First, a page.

DigiTimes yesterday reported that several vendors have plans to bring Google's Chrome OS to some of their devices as early as this holiday season. Sources say that Google will have its own branded Chrome notebook by the end of this month, with HP and Acer following in December. It's apparently an attempt by the device makers to test the waters. Chrome OS is Google's way to make a device that's more web centric, with little to no on-board applications, and all your data residing in the cloud.
It's worth noting that Google is now playing in this field with two different operating systems: Android and Chrome OS. With Android being an obvious success in the smartphone market, and coming out on many tablets these days, I for one am skeptical as to the marketshare a device based on Chrome OS can gather.
Read More | DigiTimes
This morning Facebook announced improvements to their iPhone and Android apps, as well as changes to how they handle their sign-on platform. First, the new Groups and Places features are now fully integrated into both apps, which also brings up the Android app to be on par with the iPhone one. This will allow you to take part of all those groups while on the go. Their mobile apps hadn't been updated in a while, so it's good to see the company commit themselves to the mobile space. As a side note, they did comment that Facebook had no plan to make a phone of their own, preferring to instead bring their platform to the devices that people use.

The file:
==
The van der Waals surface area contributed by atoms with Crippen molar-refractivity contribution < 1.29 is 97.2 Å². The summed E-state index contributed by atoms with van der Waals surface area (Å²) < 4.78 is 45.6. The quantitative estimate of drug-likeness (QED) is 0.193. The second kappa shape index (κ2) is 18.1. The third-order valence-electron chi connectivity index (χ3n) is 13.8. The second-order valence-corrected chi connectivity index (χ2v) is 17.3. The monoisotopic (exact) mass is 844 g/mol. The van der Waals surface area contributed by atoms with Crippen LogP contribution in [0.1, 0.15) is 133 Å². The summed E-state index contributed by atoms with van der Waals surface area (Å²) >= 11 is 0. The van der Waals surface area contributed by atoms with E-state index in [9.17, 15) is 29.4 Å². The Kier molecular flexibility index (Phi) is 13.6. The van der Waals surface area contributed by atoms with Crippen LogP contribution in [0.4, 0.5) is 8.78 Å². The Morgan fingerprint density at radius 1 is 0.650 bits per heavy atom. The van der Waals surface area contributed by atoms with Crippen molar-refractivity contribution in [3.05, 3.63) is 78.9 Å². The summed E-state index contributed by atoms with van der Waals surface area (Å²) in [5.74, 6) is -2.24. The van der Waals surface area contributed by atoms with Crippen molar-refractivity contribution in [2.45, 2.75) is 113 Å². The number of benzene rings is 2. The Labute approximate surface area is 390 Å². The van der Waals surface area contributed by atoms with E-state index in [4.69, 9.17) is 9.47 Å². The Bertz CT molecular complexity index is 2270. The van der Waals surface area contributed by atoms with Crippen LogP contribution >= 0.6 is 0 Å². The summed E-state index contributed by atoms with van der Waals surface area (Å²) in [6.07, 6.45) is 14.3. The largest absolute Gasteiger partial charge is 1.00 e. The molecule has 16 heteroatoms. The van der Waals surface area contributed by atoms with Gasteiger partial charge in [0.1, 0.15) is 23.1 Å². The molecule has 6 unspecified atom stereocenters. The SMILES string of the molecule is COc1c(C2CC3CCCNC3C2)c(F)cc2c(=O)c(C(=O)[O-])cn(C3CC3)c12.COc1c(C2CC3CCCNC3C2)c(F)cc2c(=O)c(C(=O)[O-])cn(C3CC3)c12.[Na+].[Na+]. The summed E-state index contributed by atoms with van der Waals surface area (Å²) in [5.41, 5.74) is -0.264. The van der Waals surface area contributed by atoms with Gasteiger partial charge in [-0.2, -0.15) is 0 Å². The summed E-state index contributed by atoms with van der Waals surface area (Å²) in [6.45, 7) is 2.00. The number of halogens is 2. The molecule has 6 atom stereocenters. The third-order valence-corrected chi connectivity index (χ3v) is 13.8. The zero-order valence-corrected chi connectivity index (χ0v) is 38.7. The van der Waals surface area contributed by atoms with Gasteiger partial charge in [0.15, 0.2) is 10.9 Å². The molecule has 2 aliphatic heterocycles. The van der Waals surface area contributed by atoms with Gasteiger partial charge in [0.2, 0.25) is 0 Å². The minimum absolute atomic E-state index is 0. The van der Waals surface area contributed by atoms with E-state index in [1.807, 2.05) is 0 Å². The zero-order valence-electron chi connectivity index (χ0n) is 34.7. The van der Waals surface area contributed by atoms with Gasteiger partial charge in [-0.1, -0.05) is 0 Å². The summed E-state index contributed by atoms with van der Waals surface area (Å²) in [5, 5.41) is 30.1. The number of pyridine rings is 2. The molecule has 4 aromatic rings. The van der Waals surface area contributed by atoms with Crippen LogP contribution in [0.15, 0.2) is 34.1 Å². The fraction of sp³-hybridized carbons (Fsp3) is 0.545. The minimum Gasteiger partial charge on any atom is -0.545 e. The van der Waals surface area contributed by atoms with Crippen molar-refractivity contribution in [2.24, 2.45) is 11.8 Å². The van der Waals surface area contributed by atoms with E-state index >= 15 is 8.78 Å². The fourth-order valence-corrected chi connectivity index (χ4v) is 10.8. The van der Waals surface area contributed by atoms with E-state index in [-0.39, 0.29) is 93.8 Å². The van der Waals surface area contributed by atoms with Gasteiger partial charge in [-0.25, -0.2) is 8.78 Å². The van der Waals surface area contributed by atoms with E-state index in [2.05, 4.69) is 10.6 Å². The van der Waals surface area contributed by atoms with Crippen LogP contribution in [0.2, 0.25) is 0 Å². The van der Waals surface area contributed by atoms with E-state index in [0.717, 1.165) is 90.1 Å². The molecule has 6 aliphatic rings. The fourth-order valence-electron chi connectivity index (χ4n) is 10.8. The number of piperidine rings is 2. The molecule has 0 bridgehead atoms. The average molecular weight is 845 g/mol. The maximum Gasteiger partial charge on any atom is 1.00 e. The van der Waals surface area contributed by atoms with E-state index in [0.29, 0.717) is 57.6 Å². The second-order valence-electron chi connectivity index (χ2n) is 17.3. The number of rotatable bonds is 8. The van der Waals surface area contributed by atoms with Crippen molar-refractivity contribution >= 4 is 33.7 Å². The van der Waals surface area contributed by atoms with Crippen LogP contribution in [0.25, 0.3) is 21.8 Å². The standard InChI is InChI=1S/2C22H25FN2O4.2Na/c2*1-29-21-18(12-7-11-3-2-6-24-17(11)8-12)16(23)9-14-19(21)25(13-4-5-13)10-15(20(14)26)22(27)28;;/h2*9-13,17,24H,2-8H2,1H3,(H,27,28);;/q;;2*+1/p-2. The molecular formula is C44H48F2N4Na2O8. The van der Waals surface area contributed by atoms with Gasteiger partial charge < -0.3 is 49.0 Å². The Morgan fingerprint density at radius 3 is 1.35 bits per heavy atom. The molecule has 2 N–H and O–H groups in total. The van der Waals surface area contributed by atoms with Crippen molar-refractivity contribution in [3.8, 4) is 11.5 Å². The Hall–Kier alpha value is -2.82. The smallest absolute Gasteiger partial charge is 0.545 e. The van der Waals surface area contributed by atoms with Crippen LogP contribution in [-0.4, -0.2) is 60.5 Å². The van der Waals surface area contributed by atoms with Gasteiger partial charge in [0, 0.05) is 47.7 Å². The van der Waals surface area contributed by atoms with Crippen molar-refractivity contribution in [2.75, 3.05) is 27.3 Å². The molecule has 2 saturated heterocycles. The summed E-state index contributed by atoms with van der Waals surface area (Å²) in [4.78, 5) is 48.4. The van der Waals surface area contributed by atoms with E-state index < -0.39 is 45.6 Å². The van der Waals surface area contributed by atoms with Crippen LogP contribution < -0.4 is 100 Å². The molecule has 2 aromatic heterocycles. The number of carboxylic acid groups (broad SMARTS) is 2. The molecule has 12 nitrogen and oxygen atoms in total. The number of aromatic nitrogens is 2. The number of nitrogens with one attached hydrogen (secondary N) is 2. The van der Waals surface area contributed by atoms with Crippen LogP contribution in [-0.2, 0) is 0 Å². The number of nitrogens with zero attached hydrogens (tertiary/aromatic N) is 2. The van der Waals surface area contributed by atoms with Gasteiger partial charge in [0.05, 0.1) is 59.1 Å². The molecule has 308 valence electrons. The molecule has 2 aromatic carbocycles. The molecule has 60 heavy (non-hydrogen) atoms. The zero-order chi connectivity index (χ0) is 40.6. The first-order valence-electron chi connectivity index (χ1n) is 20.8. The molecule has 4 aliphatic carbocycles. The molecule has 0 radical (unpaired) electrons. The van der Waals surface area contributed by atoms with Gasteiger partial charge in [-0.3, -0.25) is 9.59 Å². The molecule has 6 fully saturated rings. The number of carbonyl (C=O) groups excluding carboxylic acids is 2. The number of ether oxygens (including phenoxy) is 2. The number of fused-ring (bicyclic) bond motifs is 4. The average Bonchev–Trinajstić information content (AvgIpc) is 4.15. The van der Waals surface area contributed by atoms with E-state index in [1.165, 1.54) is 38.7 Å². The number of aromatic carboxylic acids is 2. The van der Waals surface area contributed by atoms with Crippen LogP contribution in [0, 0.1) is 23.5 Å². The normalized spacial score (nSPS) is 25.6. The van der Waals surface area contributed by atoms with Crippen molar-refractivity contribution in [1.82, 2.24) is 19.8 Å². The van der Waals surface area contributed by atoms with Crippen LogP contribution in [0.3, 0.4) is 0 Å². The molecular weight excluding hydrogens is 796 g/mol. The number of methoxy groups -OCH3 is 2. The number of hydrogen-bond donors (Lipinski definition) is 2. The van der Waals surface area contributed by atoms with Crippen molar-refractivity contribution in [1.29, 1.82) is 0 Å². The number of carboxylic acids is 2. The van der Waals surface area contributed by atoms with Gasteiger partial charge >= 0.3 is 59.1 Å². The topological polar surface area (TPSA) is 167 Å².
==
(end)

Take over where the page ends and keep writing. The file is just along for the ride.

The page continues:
The second part of the announcement dealt with single sign-on. Mark Zuckerberg described the troubles and frustrations that entering usernames and passwords could be on a phone, and their approach to solving it. They are now providing developers with a way to integrate a single button that will log users to their services. Now, to log into any mobile site or service that supports this feature, all you'll have to do is click on the button "sign in with Facebook". No more username or password to remember. They showed the Groupon and Zynga apps which will support this feature soon, with many more on board.
The Samsung Galaxy Tab is one of the most hyped Android tablets of the season, and it's almost here. The device sports a 7-inch display and runs Android 2.2. Samsung is claiming you'll get 7 hours of battery life out of the Galaxy Tab, which isn't bad at all. Expect a front-facing camera, rear camera, and all the typical stuff you'd expect from Android (web, mail, Adobe Flash, 80,000 Android Marketplace apps.) While we've seen other Android based tablets come out this year, this is hailed as the first true iPad competitor.
The release date is this Monday, Nov 1st in the UK (that's today!), and it comes to North America later this month. Every major carrier will have it subsidized for around $400, with T-Mobile starting on Nov 10, following with Sprint on Nov 14 and then Verizon and US Cellular later on. Amazon also just added it to their listings for $699 without contract.